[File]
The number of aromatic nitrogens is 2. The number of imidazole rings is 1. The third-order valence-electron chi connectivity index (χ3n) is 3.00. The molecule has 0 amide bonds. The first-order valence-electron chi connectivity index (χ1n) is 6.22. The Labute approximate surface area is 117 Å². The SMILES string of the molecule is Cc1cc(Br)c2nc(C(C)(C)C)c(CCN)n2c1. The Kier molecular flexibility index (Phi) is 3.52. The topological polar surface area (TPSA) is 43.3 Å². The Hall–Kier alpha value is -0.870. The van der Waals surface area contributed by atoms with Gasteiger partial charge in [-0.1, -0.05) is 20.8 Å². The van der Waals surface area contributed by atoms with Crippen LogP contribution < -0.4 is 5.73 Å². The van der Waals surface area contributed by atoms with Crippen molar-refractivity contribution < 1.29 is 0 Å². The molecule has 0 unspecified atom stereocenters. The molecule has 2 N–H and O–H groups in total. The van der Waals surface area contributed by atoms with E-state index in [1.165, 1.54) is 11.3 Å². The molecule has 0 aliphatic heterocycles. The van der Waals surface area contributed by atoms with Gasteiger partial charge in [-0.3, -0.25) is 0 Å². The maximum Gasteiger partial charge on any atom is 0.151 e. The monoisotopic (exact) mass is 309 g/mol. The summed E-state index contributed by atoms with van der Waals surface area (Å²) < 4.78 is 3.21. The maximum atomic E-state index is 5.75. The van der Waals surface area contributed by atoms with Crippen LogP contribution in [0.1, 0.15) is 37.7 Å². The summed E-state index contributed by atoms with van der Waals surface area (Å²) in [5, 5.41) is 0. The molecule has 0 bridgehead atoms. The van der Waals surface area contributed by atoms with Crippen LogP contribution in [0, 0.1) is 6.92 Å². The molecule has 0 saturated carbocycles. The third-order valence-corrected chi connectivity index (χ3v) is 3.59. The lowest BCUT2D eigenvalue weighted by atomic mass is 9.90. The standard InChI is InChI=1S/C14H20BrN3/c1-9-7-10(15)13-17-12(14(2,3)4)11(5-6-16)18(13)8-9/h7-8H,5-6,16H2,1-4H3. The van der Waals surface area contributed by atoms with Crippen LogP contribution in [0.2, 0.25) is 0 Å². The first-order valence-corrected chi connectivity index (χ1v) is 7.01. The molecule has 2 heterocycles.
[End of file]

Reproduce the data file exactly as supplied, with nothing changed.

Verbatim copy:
The number of aromatic nitrogens is 2. The number of imidazole rings is 1. The third-order valence-electron chi connectivity index (χ3n) is 3.00. The molecule has 0 amide bonds. The first-order valence-electron chi connectivity index (χ1n) is 6.22. The Labute approximate surface area is 117 Å². The SMILES string of the molecule is Cc1cc(Br)c2nc(C(C)(C)C)c(CCN)n2c1. The Kier molecular flexibility index (Phi) is 3.52. The topological polar surface area (TPSA) is 43.3 Å². The Hall–Kier alpha value is -0.870. The van der Waals surface area contributed by atoms with Gasteiger partial charge in [-0.1, -0.05) is 20.8 Å². The van der Waals surface area contributed by atoms with Crippen LogP contribution < -0.4 is 5.73 Å². The van der Waals surface area contributed by atoms with Crippen molar-refractivity contribution < 1.29 is 0 Å². The molecule has 0 unspecified atom stereocenters. The molecule has 2 N–H and O–H groups in total. The van der Waals surface area contributed by atoms with E-state index in [1.165, 1.54) is 11.3 Å². The molecule has 0 aliphatic heterocycles. The van der Waals surface area contributed by atoms with Gasteiger partial charge in [-0.3, -0.25) is 0 Å². The maximum Gasteiger partial charge on any atom is 0.151 e. The monoisotopic (exact) mass is 309 g/mol. The summed E-state index contributed by atoms with van der Waals surface area (Å²) < 4.78 is 3.21. The maximum atomic E-state index is 5.75. The van der Waals surface area contributed by atoms with Crippen LogP contribution in [0.1, 0.15) is 37.7 Å². The summed E-state index contributed by atoms with van der Waals surface area (Å²) in [5, 5.41) is 0. The molecule has 0 bridgehead atoms. The van der Waals surface area contributed by atoms with Crippen LogP contribution in [0, 0.1) is 6.92 Å². The molecule has 0 saturated carbocycles. The third-order valence-corrected chi connectivity index (χ3v) is 3.59. The lowest BCUT2D eigenvalue weighted by atomic mass is 9.90. The standard InChI is InChI=1S/C14H20BrN3/c1-9-7-10(15)13-17-12(14(2,3)4)11(5-6-16)18(13)8-9/h7-8H,5-6,16H2,1-4H3. The van der Waals surface area contributed by atoms with Crippen LogP contribution in [0.2, 0.25) is 0 Å². The first-order valence-corrected chi connectivity index (χ1v) is 7.01. The molecule has 2 heterocycles.